d) The Common Criteria, an internationally approved set of security standards, provides a clear and reliable evaluation of the security capabilities of Information Technology products. By providing an independent assessment of a product's ability to meet security standards, Common Criteria gives customers more confidence in the security of Information Technology products and leads to more informed decisions. Security-conscious customers, such as the U.S. Federal Government, are requiring Common Criteria certification as a determining factor in purchasing decisions. Since the requirements for certification are clearly established, vendors can target very specific security needs while providing broad product offerings.
e) What types of products are evaluated using a security evaluation criterion?
Evaluated Products List for (EPL)
iii) Intrusion Detection
iv) Port Scanner
v) Packet Filter
vi) Intrusion Protection System
a) 1. An intrusion detection system (IDS) monitors network traffic and monitors for suspicious activity and alerts the system or network administrator. In some cases the IDS may also respond to anomalous or malicious traffic by taking action such as blocking the user or source IP address from accessing the network.
2. Sourcefire IPS provides best-in-class intrusion defense with extensive analytics, powerful reporting, and unrivaled scalability. Through the use of Sourcefire 3D Sensors and one or more Sourcefire Defense Center management consoles, Sourcefire IPS lets you automatically detect and/or block attacks targeting thousands of vulnerabilities.
3. There are three main types of Intrusion Detection Systems:
Host Based IDS: -
Intrusion Detection System is installed on a host in the network. HIDS collects and analyzes the traffic that is originated or is intended to that host. HIDS leverages their privileged access to monitor specific components of a host that are not readily accessible to other systems. Specific components of the operating system such as password files in UNIX and the Registry in Windows can be watched for misuse. There is great risk in making these types of components available to NIDS to monitor.
Network Based IDS: -
Network IDS's (NIDS) are placed in key areas of network infrastructure and monitors the traffic as it flows to other host. Unlike HIDS, NIDS have the capability of monitoring the network and detecting the malicious activities intended for that network. Monitoring criteria for a specific host in the network can be increased or decreased with relative ease. NIDS should be capable of standing against large amount number of network traffic to remain effective. As network traffic increases exponentially NIDS must grab all the traffic and analyze in a timely manner.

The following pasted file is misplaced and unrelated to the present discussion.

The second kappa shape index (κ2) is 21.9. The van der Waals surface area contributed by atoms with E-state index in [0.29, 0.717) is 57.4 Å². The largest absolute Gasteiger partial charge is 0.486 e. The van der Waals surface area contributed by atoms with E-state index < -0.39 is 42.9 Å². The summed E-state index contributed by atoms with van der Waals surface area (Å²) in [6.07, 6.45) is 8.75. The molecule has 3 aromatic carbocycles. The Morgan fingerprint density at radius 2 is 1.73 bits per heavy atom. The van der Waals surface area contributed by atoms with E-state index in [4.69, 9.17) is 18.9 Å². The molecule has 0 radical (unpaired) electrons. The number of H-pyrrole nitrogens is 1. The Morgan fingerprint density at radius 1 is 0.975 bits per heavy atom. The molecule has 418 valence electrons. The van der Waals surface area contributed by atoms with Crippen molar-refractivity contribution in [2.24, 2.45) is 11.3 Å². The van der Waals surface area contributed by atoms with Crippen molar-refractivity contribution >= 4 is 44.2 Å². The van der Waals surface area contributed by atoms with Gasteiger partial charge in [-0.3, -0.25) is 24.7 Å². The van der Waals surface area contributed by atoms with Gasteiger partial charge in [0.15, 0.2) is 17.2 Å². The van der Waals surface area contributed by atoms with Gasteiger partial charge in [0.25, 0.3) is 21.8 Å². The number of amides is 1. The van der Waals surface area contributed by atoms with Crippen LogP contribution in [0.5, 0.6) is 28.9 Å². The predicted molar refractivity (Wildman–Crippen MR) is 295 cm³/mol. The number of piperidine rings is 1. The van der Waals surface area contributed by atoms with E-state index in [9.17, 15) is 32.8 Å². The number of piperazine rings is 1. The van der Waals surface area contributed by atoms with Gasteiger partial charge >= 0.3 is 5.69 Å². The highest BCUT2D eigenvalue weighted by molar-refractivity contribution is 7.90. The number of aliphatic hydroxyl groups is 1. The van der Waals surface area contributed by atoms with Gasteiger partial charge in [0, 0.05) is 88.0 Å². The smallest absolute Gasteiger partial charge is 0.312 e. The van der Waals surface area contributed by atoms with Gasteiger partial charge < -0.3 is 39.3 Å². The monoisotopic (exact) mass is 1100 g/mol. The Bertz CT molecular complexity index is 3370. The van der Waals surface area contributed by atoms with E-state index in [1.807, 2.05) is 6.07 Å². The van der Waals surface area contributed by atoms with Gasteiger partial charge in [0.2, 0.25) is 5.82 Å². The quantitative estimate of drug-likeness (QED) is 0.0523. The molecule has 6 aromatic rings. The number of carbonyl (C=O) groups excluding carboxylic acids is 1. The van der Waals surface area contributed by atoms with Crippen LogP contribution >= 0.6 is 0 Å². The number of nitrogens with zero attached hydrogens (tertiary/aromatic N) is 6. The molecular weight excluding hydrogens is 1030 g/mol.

Stack Based IDS: -
Stack based IDS is latest technology, which works by integrating closely with the TCP/IP stack, allowing packets to be watched as they traverse their way up the OSI layers. Watching the packet in this way allows the IDS to pull the packet from the stack before the OS or application has a chance to process the packets.
4. Blackhats, security researchers and network intrusion detection system (NIDS) developers have continually played a game of point-counterpoint when it comes to NIDS technology. The BlackHat community continually develops methods to evade or bypass NIDS sensors while NIDS vendors continually counter act these methods with patches and new releases. Due to the inherent complexities involved in capturing, analyzing and understanding network traffic there is several common techniques that can be used to exploit inherent weaknesses in NIDS.
Throughout basic evasion techniques as well as suggest fixes or what to look for in many of these attacks. For the purpose of consider evasion not only the process of totally concealing an attack but also a technique to disguise an attack to appear less threatening than it really is. These techniques can be divided into three specific categories, and one general category that are closely related to false negatives and poor implementation issues. The methods by which we can attack IDS are through string matching weaknesses, session assembly weaknesses, and denial of service techniques.
b) Some free IDS are listed below: -
OSSECH HIDS: -
OSSEC is an open source host based intrusion detection system (IDS). An IDS is one of the most important tools available to a security administrator. As a host based IDS (or HIDS), OSSEC is uniquely advantaged to monitor activity from the server side. Although a network based IDS may be able to spot malicious traffic and identify attacks based on traffic, a HIDS can look directly at log files and system behavior to spot oddities such as successful brute force attacks or evidence of rootkit installation. OSSEC fills a critical niche in any Linux security plan. OSSEC provides file integrity checking, so it can spot rootkits, in addition to real time log analysis. OSSEC can alert you to suspicious behavior and can even be configured to actively respond to threats.
Some functions of OSSEC: -
Used to detect on a specific host network system
Centralized management system
Performs log analysis, file integrity checking and root-kit detection
Real time alerts and response
Host-based Intrusion Detection System
Also detects malware, spam, worms and viruses
Agent or agent less monitoring
a) (1) Exposure: -
The whole concept of P2P is based on connecting to someone else in order to share files. You have no idea whether that someone else is a college student, FBI agent or grandmother.